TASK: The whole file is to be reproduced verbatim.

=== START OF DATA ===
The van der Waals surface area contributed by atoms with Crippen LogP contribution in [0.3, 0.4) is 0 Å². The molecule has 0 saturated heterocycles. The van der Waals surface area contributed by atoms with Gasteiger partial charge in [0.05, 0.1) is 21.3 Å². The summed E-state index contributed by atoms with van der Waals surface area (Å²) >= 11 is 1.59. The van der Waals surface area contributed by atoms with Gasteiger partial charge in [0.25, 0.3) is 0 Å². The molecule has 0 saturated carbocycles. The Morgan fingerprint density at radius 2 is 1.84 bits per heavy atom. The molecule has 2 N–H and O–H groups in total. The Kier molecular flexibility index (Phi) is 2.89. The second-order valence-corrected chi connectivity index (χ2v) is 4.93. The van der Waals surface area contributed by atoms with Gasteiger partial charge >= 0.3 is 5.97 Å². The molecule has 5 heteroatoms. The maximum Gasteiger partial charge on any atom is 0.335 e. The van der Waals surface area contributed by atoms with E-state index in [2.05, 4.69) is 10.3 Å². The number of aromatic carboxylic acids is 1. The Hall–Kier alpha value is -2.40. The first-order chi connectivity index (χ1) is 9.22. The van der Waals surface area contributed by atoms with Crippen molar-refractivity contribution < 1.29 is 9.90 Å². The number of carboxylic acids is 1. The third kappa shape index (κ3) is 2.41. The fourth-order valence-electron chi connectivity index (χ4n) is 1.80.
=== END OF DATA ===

The van der Waals surface area contributed by atoms with Crippen LogP contribution in [0.3, 0.4) is 0 Å². The molecule has 0 saturated heterocycles. The van der Waals surface area contributed by atoms with Gasteiger partial charge in [0.05, 0.1) is 21.3 Å². The summed E-state index contributed by atoms with van der Waals surface area (Å²) >= 11 is 1.59. The van der Waals surface area contributed by atoms with Gasteiger partial charge in [0.25, 0.3) is 0 Å². The molecule has 0 saturated carbocycles. The Morgan fingerprint density at radius 2 is 1.84 bits per heavy atom. The molecule has 2 N–H and O–H groups in total. The Kier molecular flexibility index (Phi) is 2.89. The second-order valence-corrected chi connectivity index (χ2v) is 4.93. The van der Waals surface area contributed by atoms with Gasteiger partial charge >= 0.3 is 5.97 Å². The molecule has 5 heteroatoms. The maximum Gasteiger partial charge on any atom is 0.335 e. The van der Waals surface area contributed by atoms with E-state index in [2.05, 4.69) is 10.3 Å². The number of aromatic carboxylic acids is 1. The Hall–Kier alpha value is -2.40. The first-order chi connectivity index (χ1) is 9.22. The van der Waals surface area contributed by atoms with Crippen molar-refractivity contribution < 1.29 is 9.90 Å². The number of carboxylic acids is 1. The third kappa shape index (κ3) is 2.41. The fourth-order valence-electron chi connectivity index (χ4n) is 1.80.